Eventually, the class arrived at the hollowed out tree that was the Ponyville library, which Cheerilee couldn’t help but notice seemed busier than normal. Much busier. A large non-descript mover’s van was parked outside the front door, through which teamsters were busily carrying crates and boxes of varying sizes. Next to the van, Spike the dragon was visibly engaged in conversation with a great brown pegasus stallion with a great stubble-covered chin. Unwilling to interrupt, Cheerilee motioned for her class to remain silent until the brown stallion finally ended the discussion and headed back inside. With slight trepidation, Cheerilee trotted up to the little purple dragon.
“Hello there Spike,” called Cheerilee, provoking a jolt of surprise from the assistant librarian.
“Oh, uh, hi Cheerilee,” stammered Spike, his face betraying the tiniest hint of unease. “What brings you over?”
“Book Reports,” said Cheerilee. “I figured I’d give the class an opportunity to root through the library this afternoon. I’m sure I mentioned it to Twilight the other day.”
“Oh, right. I guess she forgot to tell me,” said Spike with a nervous chuckle.
“Speaking of which, where is Twilight?” asked Cheerilee. “I haven’t seen her in the past few days.”
“Ah, well, she’s actually visiting her folks up in Canterlot,” exposited Spike. “Hasn’t seen them in ages. She won’t be back for a couple of weeks.”
“Oh, yes that’s right, she did mention she’d be going away for a while,” pondered Cheerilee. “So, you’re in charge then?”
“Oh yeah, absolutely,” said Spike rather quickly. “And don’t mind all the other ponies. We’re just having some work done in the basement, that’s all. The library itself is totally free.”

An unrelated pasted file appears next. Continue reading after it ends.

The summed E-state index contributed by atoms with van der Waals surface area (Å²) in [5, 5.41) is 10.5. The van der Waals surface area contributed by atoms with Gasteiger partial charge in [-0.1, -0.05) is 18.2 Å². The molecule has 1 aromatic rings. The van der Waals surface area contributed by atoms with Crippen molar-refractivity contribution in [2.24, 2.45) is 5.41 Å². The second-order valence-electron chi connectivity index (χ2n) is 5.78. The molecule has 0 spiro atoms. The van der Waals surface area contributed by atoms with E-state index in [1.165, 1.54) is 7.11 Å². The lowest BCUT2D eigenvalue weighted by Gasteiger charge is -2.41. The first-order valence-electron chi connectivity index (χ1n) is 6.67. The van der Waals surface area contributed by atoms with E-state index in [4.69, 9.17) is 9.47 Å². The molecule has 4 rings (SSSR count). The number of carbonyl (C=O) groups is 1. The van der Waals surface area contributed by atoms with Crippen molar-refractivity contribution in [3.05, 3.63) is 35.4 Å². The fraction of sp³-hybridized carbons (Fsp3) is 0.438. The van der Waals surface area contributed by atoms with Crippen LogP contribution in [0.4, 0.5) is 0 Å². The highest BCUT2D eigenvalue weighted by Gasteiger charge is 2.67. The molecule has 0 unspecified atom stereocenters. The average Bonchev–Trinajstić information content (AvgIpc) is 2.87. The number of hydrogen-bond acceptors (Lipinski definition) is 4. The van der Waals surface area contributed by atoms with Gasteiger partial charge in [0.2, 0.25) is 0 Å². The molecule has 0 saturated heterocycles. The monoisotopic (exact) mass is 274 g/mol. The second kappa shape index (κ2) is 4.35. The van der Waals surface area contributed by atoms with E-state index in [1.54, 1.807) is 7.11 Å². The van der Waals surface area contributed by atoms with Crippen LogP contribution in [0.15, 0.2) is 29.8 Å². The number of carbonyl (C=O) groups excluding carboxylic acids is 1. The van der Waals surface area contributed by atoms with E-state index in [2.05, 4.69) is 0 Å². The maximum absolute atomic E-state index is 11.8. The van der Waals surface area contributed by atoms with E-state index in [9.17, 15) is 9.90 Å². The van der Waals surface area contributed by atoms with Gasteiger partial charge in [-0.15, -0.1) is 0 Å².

“Oh, well in that case, head on in children!” called Cheerilee over her shoulder, albeit with some hesitation.
The class immediately began filing into the library, with the exception of Applebloom, who continue to eye the line of teamsters with growing interest. She was not alone in this regard. Cheerilee too seemed to have sensed that something was amiss, though she was not yet sure what to make of it.
“So Spike...” began Cheerilee. “What kind of work are you having done, exactly?”
“Uh, foundation work,” answered Spike. “You know, the usual.”
“Huh. I was unaware that trees even needed foundation work,” said Cheerilee, as she watched the workers carry a large slab of polished teak through the library door, followed closely by several smaller varnished wood panels.
“Ah, well, now you know, I guess,” said Spike with a nervous chuckle.
Cheerilee’s eyes narrowed as the crews continued to unload the van, this time bearing a large length of brass tubing that looked suspiciously like a bar step. The resemblance didn’t escape Applebloom either...
“Those are some very, um, expensive looking building materials. I’m noticing a lot of varnished lumber going in there,” said Cheerilee slowly.
“Oh, well, um, uh...”
“Well of course the wood’s all varnished, Miss Cheerilee,” interjected Applebloom. “How’s it supposed to hold up in the wet ground if it ain’t protected somehow?”
“Uh, yeah!” nodded Spike. “What she said!”
“Oh, well that makes sense,” said Cheerilee, shrugging off her suspicions with a smile. “You usually are the go-to filly for this sort of thing, Applebloom.”
“Anyway, shouldn’t we be headin’ inside, Miss Cheerilee?” coaxed Applebloom.
“Yes, I suppose we should,” nodded Cheerilee. “Somepony has to pry Snips and Snails away from the comic book section after all.”
Her suspicions abated for the time being, the aptly named teacher trotted cheerily into the library, leaving Applebloom alone outside with Spike.